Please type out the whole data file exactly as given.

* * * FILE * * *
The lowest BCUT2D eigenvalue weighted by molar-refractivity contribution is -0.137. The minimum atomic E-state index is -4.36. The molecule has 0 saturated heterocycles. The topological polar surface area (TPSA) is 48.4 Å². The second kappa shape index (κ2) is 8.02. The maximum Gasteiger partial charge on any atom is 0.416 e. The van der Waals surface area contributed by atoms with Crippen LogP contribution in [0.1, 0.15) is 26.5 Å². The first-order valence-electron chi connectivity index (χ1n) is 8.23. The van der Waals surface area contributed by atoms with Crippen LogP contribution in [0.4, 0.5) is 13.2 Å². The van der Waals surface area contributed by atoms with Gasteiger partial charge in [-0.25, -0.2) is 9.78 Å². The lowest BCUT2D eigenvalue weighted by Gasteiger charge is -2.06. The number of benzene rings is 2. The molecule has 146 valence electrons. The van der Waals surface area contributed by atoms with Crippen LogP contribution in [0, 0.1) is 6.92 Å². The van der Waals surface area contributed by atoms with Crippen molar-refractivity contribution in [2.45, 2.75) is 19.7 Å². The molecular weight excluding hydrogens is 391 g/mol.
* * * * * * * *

The lowest BCUT2D eigenvalue weighted by molar-refractivity contribution is -0.137. The minimum atomic E-state index is -4.36. The molecule has 0 saturated heterocycles. The topological polar surface area (TPSA) is 48.4 Å². The second kappa shape index (κ2) is 8.02. The maximum Gasteiger partial charge on any atom is 0.416 e. The van der Waals surface area contributed by atoms with Crippen LogP contribution in [0.1, 0.15) is 26.5 Å². The first-order valence-electron chi connectivity index (χ1n) is 8.23. The van der Waals surface area contributed by atoms with Crippen LogP contribution in [0.4, 0.5) is 13.2 Å². The van der Waals surface area contributed by atoms with Gasteiger partial charge in [-0.25, -0.2) is 9.78 Å². The lowest BCUT2D eigenvalue weighted by Gasteiger charge is -2.06. The number of benzene rings is 2. The molecule has 146 valence electrons. The van der Waals surface area contributed by atoms with Crippen LogP contribution in [0, 0.1) is 6.92 Å². The van der Waals surface area contributed by atoms with Crippen molar-refractivity contribution in [2.45, 2.75) is 19.7 Å². The molecular weight excluding hydrogens is 391 g/mol.